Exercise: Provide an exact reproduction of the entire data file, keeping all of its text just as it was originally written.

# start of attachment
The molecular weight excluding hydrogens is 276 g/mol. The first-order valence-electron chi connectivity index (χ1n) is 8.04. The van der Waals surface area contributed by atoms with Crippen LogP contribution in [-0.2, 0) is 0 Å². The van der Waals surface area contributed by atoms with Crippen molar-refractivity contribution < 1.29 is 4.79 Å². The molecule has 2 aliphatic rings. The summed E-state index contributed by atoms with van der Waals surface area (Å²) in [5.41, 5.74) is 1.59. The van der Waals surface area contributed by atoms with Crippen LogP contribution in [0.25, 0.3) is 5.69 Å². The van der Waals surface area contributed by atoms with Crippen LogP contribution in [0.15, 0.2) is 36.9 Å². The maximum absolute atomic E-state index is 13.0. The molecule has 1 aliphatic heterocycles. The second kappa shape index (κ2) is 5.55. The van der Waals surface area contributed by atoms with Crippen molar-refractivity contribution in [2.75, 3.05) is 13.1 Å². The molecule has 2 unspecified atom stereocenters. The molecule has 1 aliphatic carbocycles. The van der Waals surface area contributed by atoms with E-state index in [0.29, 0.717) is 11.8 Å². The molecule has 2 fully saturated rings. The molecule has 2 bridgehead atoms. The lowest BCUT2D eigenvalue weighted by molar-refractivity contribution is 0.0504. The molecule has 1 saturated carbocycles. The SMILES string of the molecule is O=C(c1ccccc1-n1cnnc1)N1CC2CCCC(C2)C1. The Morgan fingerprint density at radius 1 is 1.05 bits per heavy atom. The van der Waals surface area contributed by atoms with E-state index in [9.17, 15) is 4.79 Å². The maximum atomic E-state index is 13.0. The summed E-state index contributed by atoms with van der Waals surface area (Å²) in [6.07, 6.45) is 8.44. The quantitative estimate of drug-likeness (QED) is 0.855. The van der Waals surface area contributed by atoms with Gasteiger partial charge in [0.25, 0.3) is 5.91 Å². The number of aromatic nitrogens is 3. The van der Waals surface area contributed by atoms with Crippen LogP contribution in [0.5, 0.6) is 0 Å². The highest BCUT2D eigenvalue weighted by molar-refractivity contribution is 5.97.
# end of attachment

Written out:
The molecular weight excluding hydrogens is 276 g/mol. The first-order valence-electron chi connectivity index (χ1n) is 8.04. The van der Waals surface area contributed by atoms with Crippen LogP contribution in [-0.2, 0) is 0 Å². The van der Waals surface area contributed by atoms with Crippen molar-refractivity contribution < 1.29 is 4.79 Å². The molecule has 2 aliphatic rings. The summed E-state index contributed by atoms with van der Waals surface area (Å²) in [5.41, 5.74) is 1.59. The van der Waals surface area contributed by atoms with Crippen LogP contribution in [0.25, 0.3) is 5.69 Å². The van der Waals surface area contributed by atoms with Crippen LogP contribution in [0.15, 0.2) is 36.9 Å². The maximum absolute atomic E-state index is 13.0. The molecule has 1 aliphatic heterocycles. The second kappa shape index (κ2) is 5.55. The van der Waals surface area contributed by atoms with Crippen molar-refractivity contribution in [2.75, 3.05) is 13.1 Å². The molecule has 2 unspecified atom stereocenters. The molecule has 1 aliphatic carbocycles. The van der Waals surface area contributed by atoms with E-state index in [0.29, 0.717) is 11.8 Å². The molecule has 2 fully saturated rings. The molecule has 2 bridgehead atoms. The lowest BCUT2D eigenvalue weighted by molar-refractivity contribution is 0.0504. The molecule has 1 saturated carbocycles. The SMILES string of the molecule is O=C(c1ccccc1-n1cnnc1)N1CC2CCCC(C2)C1. The Morgan fingerprint density at radius 1 is 1.05 bits per heavy atom. The van der Waals surface area contributed by atoms with E-state index in [9.17, 15) is 4.79 Å². The maximum atomic E-state index is 13.0. The summed E-state index contributed by atoms with van der Waals surface area (Å²) in [6.07, 6.45) is 8.44. The quantitative estimate of drug-likeness (QED) is 0.855. The van der Waals surface area contributed by atoms with Gasteiger partial charge in [0.25, 0.3) is 5.91 Å². The number of aromatic nitrogens is 3. The van der Waals surface area contributed by atoms with Crippen LogP contribution in [0.5, 0.6) is 0 Å². The highest BCUT2D eigenvalue weighted by molar-refractivity contribution is 5.97.